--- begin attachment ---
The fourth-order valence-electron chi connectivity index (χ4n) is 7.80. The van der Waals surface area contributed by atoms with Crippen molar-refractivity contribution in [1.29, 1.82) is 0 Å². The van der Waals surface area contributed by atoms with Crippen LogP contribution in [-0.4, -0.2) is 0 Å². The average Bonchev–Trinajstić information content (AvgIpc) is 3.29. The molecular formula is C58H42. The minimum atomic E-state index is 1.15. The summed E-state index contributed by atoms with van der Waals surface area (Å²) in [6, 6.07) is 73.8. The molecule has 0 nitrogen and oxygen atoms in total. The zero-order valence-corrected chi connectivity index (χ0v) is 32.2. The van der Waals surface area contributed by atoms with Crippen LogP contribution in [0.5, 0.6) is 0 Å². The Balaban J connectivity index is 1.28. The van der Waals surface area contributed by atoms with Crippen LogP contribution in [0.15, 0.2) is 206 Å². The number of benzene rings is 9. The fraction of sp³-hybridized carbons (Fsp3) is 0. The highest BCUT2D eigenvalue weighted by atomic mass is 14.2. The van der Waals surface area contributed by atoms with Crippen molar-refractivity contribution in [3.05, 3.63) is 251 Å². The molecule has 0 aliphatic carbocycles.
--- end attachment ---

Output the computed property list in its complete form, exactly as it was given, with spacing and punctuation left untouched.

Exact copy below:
The fourth-order valence-electron chi connectivity index (χ4n) is 7.80. The van der Waals surface area contributed by atoms with Crippen molar-refractivity contribution in [1.29, 1.82) is 0 Å². The van der Waals surface area contributed by atoms with Crippen LogP contribution in [-0.4, -0.2) is 0 Å². The average Bonchev–Trinajstić information content (AvgIpc) is 3.29. The molecular formula is C58H42. The minimum atomic E-state index is 1.15. The summed E-state index contributed by atoms with van der Waals surface area (Å²) in [6, 6.07) is 73.8. The molecule has 0 nitrogen and oxygen atoms in total. The zero-order valence-corrected chi connectivity index (χ0v) is 32.2. The van der Waals surface area contributed by atoms with Crippen LogP contribution in [0.5, 0.6) is 0 Å². The Balaban J connectivity index is 1.28. The van der Waals surface area contributed by atoms with Crippen LogP contribution in [0.15, 0.2) is 206 Å². The number of benzene rings is 9. The fraction of sp³-hybridized carbons (Fsp3) is 0. The highest BCUT2D eigenvalue weighted by atomic mass is 14.2. The van der Waals surface area contributed by atoms with Crippen molar-refractivity contribution in [3.05, 3.63) is 251 Å². The molecule has 0 aliphatic carbocycles.